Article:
Education Funding

• Provide a base amount of state aid for students enrolled in public schools;

• Reduce or tighten levy rates or assessment ratios for school districts in concert with additional aid.


Property Tax Rate Limits

• Reduce total allowed levy rate below $2.00, including bonded indebtedness and overrides.


Property Tax Relief Programs

• Consolidate revenues from the Property Tax Credit Fund into overall property tax reforms, such as an increase in TEEOSA, with additional property tax limitations;


Sales Tax

• Broaden the base to include all final consumer goods and services;

• Reduce the sales tax rate;

• Expand the sales taxing authority of local subdivisions, including countywide sales taxes, with voter approval.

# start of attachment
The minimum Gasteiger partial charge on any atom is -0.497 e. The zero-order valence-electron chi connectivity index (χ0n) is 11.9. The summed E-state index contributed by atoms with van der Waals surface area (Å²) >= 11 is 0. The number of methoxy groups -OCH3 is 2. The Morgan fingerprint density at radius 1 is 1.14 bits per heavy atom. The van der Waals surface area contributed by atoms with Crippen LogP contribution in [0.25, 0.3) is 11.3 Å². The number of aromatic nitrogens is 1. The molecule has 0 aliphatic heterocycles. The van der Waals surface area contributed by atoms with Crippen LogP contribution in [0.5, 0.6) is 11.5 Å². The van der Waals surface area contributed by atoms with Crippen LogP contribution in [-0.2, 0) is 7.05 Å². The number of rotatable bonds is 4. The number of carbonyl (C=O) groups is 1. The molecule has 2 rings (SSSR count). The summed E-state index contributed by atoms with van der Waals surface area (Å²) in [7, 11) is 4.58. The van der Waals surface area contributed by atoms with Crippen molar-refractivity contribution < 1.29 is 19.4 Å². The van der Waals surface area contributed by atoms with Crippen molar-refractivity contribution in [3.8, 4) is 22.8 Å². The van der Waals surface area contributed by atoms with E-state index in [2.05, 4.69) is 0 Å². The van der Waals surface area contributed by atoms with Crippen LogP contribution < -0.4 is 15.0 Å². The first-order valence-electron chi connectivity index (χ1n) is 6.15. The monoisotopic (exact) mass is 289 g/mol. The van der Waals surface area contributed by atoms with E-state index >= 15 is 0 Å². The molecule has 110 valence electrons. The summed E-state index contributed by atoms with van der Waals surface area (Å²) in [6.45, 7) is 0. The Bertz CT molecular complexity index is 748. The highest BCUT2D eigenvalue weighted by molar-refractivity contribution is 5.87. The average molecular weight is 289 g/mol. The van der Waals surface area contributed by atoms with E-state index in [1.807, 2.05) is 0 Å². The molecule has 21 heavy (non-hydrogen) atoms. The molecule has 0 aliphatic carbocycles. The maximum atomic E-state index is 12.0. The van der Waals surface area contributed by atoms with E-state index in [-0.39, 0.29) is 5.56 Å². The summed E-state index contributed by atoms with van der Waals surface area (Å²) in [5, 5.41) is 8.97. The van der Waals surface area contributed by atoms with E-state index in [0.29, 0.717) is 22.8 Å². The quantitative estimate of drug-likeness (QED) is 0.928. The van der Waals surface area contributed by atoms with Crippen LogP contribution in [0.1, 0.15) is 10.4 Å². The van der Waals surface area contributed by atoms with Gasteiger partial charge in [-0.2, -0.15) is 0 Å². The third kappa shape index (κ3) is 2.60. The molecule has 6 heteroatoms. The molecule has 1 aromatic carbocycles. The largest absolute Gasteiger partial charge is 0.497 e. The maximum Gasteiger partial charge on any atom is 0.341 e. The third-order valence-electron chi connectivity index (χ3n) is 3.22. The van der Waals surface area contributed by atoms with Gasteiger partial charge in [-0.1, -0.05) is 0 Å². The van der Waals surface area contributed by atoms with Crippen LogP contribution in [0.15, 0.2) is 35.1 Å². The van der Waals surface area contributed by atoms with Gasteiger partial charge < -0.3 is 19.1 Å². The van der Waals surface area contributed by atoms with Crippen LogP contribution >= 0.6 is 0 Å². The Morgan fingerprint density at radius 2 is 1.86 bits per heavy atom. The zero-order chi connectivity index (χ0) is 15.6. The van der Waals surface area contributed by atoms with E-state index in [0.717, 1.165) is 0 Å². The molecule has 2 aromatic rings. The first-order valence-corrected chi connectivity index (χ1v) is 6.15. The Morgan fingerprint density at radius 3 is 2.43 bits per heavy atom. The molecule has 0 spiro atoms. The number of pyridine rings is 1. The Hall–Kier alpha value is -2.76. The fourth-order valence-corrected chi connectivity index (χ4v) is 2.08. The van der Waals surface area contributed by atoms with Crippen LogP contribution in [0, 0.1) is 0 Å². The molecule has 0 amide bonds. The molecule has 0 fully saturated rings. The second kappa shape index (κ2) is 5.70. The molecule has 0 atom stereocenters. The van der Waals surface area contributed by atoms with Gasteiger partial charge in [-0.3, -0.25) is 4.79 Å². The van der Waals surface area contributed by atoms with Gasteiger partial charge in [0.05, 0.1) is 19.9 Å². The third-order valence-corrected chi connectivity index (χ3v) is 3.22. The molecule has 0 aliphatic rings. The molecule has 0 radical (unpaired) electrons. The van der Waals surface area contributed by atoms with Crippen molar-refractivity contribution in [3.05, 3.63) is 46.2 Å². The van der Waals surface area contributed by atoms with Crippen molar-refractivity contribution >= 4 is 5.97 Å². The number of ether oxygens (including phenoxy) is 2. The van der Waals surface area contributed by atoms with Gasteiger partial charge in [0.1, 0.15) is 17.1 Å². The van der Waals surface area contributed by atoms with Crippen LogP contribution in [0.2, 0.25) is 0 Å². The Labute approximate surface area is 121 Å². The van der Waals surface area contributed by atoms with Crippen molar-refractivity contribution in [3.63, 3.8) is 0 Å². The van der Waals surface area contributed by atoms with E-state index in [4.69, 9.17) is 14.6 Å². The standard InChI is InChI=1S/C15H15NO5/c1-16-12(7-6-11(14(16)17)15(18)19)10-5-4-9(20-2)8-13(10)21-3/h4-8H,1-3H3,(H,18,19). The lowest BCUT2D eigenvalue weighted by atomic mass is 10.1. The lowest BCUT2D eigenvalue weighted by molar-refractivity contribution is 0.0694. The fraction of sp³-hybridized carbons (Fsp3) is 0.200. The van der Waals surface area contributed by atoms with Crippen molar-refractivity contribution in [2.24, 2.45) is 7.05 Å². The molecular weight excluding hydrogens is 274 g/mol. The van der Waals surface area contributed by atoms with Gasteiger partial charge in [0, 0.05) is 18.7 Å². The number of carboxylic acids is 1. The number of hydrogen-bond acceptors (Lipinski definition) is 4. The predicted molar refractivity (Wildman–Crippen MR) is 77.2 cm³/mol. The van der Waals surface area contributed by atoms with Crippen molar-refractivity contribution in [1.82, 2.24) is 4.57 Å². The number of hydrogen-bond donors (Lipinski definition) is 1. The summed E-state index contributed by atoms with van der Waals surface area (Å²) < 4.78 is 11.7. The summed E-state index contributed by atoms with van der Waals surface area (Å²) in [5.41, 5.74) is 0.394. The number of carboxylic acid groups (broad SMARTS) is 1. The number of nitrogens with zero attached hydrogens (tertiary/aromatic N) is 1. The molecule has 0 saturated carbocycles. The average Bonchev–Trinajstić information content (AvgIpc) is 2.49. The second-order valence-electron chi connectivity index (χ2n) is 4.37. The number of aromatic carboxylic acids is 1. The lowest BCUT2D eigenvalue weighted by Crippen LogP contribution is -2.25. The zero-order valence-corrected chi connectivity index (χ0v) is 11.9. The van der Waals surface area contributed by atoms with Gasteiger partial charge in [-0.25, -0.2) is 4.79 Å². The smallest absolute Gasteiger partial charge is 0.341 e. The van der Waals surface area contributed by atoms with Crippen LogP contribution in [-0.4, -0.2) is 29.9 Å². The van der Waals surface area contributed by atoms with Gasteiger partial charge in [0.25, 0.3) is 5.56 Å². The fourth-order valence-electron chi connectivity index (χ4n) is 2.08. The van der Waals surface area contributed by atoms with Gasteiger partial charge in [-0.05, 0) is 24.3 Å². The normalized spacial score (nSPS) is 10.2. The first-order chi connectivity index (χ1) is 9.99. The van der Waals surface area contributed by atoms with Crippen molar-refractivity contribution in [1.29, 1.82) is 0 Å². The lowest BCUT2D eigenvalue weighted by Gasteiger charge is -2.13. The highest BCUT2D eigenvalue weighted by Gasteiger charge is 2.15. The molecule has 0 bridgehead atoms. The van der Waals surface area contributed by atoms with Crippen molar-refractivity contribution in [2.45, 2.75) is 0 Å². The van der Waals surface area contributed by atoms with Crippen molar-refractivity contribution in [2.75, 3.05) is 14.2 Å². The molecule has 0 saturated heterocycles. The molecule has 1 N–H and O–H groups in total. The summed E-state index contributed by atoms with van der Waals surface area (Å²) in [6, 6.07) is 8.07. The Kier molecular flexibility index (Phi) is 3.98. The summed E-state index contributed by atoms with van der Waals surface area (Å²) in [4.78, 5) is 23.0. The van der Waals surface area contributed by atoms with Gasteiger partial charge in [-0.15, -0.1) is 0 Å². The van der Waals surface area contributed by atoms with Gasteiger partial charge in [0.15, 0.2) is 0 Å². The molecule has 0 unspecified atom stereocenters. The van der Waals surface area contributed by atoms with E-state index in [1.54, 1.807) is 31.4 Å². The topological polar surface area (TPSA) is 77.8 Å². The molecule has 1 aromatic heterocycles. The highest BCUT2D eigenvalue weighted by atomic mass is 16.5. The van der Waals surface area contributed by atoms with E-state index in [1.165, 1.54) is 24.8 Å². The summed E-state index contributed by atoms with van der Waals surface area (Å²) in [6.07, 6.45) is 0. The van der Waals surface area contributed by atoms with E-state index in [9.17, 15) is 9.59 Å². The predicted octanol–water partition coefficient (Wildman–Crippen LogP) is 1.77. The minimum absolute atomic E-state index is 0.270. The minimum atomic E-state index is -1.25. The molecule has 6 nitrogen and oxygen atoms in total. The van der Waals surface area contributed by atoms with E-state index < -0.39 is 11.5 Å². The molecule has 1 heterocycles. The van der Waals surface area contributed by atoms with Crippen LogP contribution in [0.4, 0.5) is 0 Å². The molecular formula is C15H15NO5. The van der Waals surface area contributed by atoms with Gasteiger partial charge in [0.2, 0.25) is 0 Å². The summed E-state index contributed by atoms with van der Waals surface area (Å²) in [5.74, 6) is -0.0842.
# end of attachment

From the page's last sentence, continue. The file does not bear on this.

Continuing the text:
Conclusion
 

Nebraska currently has the 7th highest property tax in the nation and is in need of property tax reform that addresses the underlying problem of a local tax system that imposes too great a burden on the state’s economic growth. However, property taxes have been an issue in Nebraska for over 100 years, and there is no perfect solution to solving the state’s property tax problem. The historical tax changes enacted in 1967 were the result of property taxes, and they are still the number one public policy issue in Nebraska today. Each of the policy proposals offered in this paper have its own set of advantages and disadvantages, and each address a different set of priorities.

What is certain is that more state spending alone will not address the problem. Instead, lawmakers must reform the overall state and local tax structure in order to reduce the financial and compliance costs associated with local property taxes.